Adv Topics: MapReduce and Incremental Computation

Data usually gets update on a regular basis. Connolly and Begg (2014) defined that data can be updated incrementally, only small sections of the data, or can be updated completely. An example of data that can be updated incrementally are webpages, computer codes, stale data, data-at-rest, bodies of knowledge, etc. Whereas, some examples of data that can be updated completely are: weather data, space weather data, social media data, data-in-motion, dynamic data, etc. Both sets of data provide their own unique challenges when it comes to data processing. On average, analyzing web data, new to old data can range from 10-1000x (Sakr, 2014). Thus, the focus of this discussion is on incremental data update and how to process data in between two data processing runs.

Incoop is an extension of Hadoop to allow for processing incremental changes on big data, by splitting the main computation to its sub-computation, logging in data updates in a memoization server, while checking the inputs of the input data to each sub-computation (Bhatotia et al., 2011; Sakr, 2014). These sub-computations are usually mappers and reducers (Sakr, 2014). Incremental mappers check against the memoization servers, and if the data has already been processed and unchanged it will not reprocess the data, and a similar process for incremental reducers that check for changed mapper outputs (Bhatotia et al., 2011).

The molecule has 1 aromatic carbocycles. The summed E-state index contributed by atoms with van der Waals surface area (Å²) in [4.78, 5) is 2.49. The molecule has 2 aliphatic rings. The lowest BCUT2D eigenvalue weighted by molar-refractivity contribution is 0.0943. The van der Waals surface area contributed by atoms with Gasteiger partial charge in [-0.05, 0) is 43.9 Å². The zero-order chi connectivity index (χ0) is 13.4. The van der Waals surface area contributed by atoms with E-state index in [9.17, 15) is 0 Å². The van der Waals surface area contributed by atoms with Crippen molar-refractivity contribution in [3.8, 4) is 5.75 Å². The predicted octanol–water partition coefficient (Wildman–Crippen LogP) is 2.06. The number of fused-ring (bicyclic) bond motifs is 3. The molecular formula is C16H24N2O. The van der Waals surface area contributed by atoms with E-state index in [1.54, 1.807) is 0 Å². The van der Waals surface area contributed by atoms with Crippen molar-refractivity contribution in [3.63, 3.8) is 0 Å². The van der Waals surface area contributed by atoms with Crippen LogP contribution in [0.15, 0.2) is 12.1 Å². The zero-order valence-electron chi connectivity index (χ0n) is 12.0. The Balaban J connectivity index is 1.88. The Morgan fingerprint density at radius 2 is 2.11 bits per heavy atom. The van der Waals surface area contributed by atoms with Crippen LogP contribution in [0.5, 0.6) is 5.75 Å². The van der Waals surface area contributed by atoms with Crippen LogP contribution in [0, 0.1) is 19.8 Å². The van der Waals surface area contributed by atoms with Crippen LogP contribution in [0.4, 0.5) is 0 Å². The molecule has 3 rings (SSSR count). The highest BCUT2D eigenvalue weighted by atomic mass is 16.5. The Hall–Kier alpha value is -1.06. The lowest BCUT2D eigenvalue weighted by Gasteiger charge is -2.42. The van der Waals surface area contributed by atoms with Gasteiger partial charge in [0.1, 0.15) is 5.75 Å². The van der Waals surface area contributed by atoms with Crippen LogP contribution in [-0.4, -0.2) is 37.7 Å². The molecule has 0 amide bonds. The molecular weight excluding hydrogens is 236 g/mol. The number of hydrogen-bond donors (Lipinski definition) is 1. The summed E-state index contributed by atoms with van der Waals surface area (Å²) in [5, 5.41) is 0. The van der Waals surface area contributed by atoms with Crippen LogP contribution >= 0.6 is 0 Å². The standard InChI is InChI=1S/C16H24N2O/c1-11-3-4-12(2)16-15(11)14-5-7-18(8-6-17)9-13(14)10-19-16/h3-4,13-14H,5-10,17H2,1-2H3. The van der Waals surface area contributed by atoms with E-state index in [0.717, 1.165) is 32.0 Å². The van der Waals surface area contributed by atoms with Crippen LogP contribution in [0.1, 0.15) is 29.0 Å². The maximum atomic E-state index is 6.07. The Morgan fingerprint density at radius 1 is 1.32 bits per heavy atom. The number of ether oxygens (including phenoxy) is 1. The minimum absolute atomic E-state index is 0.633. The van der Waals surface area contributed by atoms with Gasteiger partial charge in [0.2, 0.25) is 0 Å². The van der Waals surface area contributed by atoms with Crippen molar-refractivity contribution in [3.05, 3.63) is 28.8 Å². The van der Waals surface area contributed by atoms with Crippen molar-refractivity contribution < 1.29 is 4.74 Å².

Subsequently, MapReduce is an analytical engine and pattern that takes advantage of distributed systems while keeping the processes and data in one machine (Sadalage & Fowler, 2012). There are a few key principles to using the MapReduce framework and Hadoop efficiently to improve incremental computation:

  • Data partitioning: The MapReduce framework aids in partitioning the data into similar size sets into Hadoop Distributed File System, aka HDFS (Lublinsky, Smith, & Yakubovich, 2013). Thus, MapReduce can support smaller sets of data stored in HDFS. This is part of the scalability of the cluster.
  • Fault tolerance and durability: Given that data can be partitioned to tiny chunks across thousands of computations nodes and run in parallel sometimes these nodes can fail (Sakr, 2014). The MapReduce framework replicates the data in the background and can launch backup jobs if a node fails (Lublinsky et al., 2013; Sakr, 2014). Thus, failure doesn’t disrupt the data processing. However it does increase the number of processors needed (Connolly & Begg, 2014).
  • Parallelization: The partitioned input data are considered as independent sets of data, such that the mapper functions can process the data in a parallel environment (Lublinsky et al., 2013; Sakr, 2014). This principle allows for the sub-functions within the mapper and reducer function to handle smaller data. It allows a data analyst to focus on the main problem rather than low-level parallel coding abstraction, like multithreading, file allocation, memory management, etc. (Sakr, 2014). Serialization does not allow for small incremental updates for large data (Connolly & Begg, 2014).